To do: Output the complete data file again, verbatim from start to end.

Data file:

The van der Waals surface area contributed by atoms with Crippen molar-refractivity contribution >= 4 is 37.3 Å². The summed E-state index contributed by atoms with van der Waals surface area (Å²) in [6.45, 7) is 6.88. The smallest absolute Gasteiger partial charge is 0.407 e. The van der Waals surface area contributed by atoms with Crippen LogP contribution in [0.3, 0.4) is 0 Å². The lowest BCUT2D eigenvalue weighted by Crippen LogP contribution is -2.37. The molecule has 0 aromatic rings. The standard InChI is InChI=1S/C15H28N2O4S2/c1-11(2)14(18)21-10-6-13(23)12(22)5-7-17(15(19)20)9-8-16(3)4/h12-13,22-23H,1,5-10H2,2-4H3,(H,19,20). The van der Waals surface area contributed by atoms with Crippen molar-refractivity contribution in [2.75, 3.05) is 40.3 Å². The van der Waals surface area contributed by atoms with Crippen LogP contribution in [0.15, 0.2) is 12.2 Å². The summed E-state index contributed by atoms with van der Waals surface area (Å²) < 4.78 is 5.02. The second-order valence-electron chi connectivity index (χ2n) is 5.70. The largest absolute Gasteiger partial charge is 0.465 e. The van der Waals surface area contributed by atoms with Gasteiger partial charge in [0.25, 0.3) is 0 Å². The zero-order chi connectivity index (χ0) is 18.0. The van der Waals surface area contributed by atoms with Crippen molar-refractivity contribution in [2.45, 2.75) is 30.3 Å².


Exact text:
The van der Waals surface area contributed by atoms with Crippen molar-refractivity contribution >= 4 is 37.3 Å². The summed E-state index contributed by atoms with van der Waals surface area (Å²) in [6.45, 7) is 6.88. The smallest absolute Gasteiger partial charge is 0.407 e. The van der Waals surface area contributed by atoms with Crippen LogP contribution in [0.3, 0.4) is 0 Å². The lowest BCUT2D eigenvalue weighted by Crippen LogP contribution is -2.37. The molecule has 0 aromatic rings. The standard InChI is InChI=1S/C15H28N2O4S2/c1-11(2)14(18)21-10-6-13(23)12(22)5-7-17(15(19)20)9-8-16(3)4/h12-13,22-23H,1,5-10H2,2-4H3,(H,19,20). The van der Waals surface area contributed by atoms with Crippen molar-refractivity contribution in [2.75, 3.05) is 40.3 Å². The van der Waals surface area contributed by atoms with Crippen LogP contribution in [0.15, 0.2) is 12.2 Å². The summed E-state index contributed by atoms with van der Waals surface area (Å²) < 4.78 is 5.02. The second-order valence-electron chi connectivity index (χ2n) is 5.70. The largest absolute Gasteiger partial charge is 0.465 e. The van der Waals surface area contributed by atoms with Gasteiger partial charge in [0.25, 0.3) is 0 Å². The zero-order chi connectivity index (χ0) is 18.0. The van der Waals surface area contributed by atoms with Crippen molar-refractivity contribution in [2.45, 2.75) is 30.3 Å².